To paraphrase Andy Grove of Intel, “Success breeds complacency. Complacency breeds failure. Only the security team whose training and procedures are imbued with a vigilant sense of urgency can hope to stay ahead of ever-changing threats.”

Change is the only constant, and all of us in the security industry need to adapt to changes that are both incremental and disruptive. In my opinion, we can only do this if we look change squarely in the eye—embrace it even—and keep the lines of communication open across the manpower, procedural and tech divides. This also applies to the generational changes that surround us.

Make way for generations X, Y and Z

Like practically every other business around the world, demographic changes are impacting our industry, too. We baby boomers might be responsible for a lot of things now, but we will soon be handing over the keys.

Many top executives these days are in their 40s compared to the 50s or 60s of just a decade ago. Our principals are getting younger, and are now often “Generation Xers”, born between the mid 1960s and the early 1980s. Some tech industry principals are even younger. These younger execs have different expectations than their parents. While they might not have an image of the ideal security driver in their minds, they are certainly not expecting a scene out of Driving Miss Daisy. They are avid tech users, but still might ask a teenage son or daughter to set up their new phone or iPad for them.

Meanwhile, many of our recruits in executive protection belong to Generation Y, and were born between the 1980s and the year 2000. And yes, a growing number of our principals are also card-carrying members of Gen Y. Also referred to as “Millennials”, this generation grew up surrounded by technology, and the younger ones were indeed “born digital” and can’t remember a world without the internet and mobile phones. They saw their boomer workaholic parents getting stressed out, and they’re looking for a different work-life balance.

A lot has been written about Generation Y’s work ethic: They arrive at a new job with a sense of entitlement and don’t want to do the grunge work; they question authority and are individualistic job-hoppers; they’re needy whiners who are used to Mom and Dad smoothing out the bumps on their paths…Yes, these characterizations are things we recognize in recruiting younger agents, and our hiring processes filter out those who are not likely to succeed in modern corporate EP teams. But there’s way more to the mix than that. EP companies must change to accommodate Millennials just like the corporations whom we serve.

And Generation Z? We don’t really know how they’re going to impact the workforce yet. But the first of those born after 2000 will soon be entering internships…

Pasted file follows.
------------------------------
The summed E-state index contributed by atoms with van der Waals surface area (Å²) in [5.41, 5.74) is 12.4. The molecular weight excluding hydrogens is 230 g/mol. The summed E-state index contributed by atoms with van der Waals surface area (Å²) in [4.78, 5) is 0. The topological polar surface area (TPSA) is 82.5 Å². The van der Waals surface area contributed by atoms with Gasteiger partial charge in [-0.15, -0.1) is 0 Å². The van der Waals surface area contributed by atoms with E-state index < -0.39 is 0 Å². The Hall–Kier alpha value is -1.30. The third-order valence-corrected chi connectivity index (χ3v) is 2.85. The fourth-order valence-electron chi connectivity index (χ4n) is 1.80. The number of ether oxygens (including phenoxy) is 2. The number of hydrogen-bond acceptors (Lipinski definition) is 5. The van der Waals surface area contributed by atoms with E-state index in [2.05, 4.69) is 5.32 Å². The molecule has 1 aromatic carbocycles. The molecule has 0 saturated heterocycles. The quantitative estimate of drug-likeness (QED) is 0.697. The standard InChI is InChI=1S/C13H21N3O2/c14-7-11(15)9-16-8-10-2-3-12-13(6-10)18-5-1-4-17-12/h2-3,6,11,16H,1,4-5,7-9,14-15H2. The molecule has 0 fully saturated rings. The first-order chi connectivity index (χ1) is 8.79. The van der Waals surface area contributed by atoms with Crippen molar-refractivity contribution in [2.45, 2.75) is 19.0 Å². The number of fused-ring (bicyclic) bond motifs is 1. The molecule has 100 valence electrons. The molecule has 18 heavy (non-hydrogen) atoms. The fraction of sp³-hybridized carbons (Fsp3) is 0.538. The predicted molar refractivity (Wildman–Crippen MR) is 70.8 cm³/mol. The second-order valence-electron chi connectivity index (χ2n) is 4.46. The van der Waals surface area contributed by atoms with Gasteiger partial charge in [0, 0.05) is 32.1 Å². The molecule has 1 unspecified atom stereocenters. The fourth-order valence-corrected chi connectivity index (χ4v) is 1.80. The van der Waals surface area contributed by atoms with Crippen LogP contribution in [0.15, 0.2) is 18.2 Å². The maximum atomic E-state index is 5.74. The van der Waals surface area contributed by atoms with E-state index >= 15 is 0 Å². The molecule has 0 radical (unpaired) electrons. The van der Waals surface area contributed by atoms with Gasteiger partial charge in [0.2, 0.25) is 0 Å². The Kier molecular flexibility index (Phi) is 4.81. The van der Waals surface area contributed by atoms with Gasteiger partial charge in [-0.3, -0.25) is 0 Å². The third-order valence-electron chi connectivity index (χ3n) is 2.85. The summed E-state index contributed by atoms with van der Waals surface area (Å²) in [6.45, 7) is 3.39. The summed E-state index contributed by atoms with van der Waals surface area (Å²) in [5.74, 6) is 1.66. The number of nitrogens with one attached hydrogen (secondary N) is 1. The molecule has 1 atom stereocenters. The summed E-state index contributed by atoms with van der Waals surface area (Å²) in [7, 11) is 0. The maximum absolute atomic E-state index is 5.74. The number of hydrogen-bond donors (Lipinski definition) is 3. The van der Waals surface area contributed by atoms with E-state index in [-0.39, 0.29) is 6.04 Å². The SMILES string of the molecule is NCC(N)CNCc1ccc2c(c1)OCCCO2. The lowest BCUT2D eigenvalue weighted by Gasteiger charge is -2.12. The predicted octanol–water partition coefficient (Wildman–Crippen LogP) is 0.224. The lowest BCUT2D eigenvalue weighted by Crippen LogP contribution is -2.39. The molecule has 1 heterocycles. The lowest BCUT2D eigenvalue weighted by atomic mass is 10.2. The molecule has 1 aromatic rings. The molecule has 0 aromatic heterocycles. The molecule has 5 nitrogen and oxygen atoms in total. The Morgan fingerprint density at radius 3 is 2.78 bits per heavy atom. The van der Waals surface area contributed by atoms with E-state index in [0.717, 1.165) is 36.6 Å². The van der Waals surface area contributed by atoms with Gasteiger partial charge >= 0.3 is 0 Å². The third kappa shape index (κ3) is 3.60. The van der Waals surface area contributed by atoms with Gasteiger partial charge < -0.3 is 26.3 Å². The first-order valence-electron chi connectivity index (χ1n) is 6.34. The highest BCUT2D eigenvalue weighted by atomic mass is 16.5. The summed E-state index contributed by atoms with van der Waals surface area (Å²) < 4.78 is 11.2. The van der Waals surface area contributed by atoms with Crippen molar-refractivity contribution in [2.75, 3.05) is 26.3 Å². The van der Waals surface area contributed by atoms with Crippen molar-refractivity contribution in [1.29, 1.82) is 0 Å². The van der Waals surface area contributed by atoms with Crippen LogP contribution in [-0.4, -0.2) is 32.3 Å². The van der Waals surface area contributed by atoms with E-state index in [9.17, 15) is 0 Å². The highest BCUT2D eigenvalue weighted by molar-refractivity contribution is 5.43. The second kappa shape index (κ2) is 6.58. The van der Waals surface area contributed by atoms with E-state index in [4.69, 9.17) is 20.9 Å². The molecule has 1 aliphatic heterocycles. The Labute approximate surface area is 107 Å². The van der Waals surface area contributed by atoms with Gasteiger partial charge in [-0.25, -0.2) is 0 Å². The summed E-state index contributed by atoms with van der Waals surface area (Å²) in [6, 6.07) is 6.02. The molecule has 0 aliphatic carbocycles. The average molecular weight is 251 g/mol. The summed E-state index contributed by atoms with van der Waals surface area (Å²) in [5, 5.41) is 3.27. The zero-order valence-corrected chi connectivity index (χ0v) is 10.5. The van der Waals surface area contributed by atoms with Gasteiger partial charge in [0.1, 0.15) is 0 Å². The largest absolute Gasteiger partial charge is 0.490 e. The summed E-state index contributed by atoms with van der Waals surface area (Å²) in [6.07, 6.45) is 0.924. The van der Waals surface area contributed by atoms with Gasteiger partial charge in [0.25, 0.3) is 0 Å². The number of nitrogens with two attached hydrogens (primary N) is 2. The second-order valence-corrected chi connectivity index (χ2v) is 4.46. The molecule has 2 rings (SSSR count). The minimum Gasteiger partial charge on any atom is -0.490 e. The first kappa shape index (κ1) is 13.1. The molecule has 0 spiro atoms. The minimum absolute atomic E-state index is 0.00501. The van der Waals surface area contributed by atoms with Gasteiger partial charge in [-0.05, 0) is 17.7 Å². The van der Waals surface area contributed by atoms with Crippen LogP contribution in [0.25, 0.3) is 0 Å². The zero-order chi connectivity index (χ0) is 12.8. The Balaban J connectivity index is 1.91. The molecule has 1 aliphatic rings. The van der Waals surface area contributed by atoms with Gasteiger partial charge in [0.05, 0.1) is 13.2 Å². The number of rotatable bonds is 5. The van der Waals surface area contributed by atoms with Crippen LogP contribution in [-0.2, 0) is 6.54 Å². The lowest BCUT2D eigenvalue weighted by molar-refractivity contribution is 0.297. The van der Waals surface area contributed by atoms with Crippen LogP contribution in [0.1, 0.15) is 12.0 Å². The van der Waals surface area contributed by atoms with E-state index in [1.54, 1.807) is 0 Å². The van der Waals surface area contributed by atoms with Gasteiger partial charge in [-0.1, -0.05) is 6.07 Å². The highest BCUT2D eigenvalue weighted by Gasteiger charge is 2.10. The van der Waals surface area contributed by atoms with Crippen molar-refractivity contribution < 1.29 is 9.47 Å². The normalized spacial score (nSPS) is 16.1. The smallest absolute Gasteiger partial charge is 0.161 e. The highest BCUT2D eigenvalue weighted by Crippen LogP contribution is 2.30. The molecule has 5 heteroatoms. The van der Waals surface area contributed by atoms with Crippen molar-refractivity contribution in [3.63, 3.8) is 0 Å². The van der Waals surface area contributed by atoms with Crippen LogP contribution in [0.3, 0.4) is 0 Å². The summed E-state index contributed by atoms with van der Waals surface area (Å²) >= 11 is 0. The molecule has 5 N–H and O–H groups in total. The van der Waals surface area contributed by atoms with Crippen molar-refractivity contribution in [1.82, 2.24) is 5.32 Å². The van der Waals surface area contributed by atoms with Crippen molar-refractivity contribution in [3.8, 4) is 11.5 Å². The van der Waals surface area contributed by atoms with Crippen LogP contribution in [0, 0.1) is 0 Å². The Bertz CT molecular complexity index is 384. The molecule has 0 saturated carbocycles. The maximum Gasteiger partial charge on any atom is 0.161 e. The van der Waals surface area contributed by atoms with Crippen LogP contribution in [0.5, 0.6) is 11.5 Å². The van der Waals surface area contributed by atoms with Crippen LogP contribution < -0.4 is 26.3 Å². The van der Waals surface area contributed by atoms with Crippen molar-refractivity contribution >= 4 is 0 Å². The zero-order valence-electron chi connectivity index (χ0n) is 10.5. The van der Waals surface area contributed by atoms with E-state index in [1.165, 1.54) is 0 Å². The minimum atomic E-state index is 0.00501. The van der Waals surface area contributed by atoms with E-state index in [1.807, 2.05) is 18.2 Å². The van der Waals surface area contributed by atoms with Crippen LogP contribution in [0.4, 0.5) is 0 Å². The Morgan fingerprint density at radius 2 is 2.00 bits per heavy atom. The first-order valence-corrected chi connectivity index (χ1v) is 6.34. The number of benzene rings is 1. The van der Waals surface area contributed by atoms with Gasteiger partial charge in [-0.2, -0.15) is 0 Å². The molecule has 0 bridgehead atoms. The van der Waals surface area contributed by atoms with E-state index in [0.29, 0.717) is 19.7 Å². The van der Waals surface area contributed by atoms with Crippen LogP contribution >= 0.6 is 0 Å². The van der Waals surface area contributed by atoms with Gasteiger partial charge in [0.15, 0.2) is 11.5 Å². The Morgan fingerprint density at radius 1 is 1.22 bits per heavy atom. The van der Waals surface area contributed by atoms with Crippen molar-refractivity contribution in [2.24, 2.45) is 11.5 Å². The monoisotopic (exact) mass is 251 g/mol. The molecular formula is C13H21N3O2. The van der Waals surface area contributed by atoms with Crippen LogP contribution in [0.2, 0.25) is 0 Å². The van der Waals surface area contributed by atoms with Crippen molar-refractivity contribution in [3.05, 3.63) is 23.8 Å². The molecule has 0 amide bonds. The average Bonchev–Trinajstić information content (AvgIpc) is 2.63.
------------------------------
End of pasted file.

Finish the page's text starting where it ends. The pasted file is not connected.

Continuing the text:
Toward EP 2.0

At AS Solution we like to talk about “corporate EP 2.0”.  For us, it is a kind of EP that goes beyond the first generation of corporate security which was dominated by people not unlike myself. The security industry used to be second career for many of us. We started out in law enforcement, the military or with government agencies, and now we’re working in corporate security or for companies that sell security products and services. That is still the case for many people even today, but things are changing.

EP 2.0 is an approach that goes beyond the old ways of doing things. It’s about adapting our procedures and people to the corporate culture and individual preferences of our principals, rather than making them adapt to ways things are done in military or police environments. It’s about taking the very best technology and integrating it intelligently into our programs. It’s about increasing professionalization, and building bridges rather than fences between the security team and other corporate stakeholders, between vendors and practitioners, and even between generations.

For a while at least, boomers and Millennials will share the stage, even if we don’t always share the same views. At some point the Millennials will be the old guys. And around we go.

Ray O’Hara, CPP

Executive Vice President

Prior to entering the corporate security sector in the late 1970s, Ray was a supervising detective for the Los Angeles Police Department. He led corporate security for Weyerhaeuser and GTE, and headed Garda World Security Corporation’s (formerly Vance) security consulting and investigations projects worldwide.

Ray has served ASIS in numerous capacities: Chairman of the Board and President of the International Board of Directors; President of the Professional Certification Board; and Chair of the ASIS International Investigations Council. Board certified in security management by ASIS International, Ray is considered a risk and vulnerability expert, and is a sought-after consultant in business vulnerabilities, homeland security initiatives, terrorism and political threats.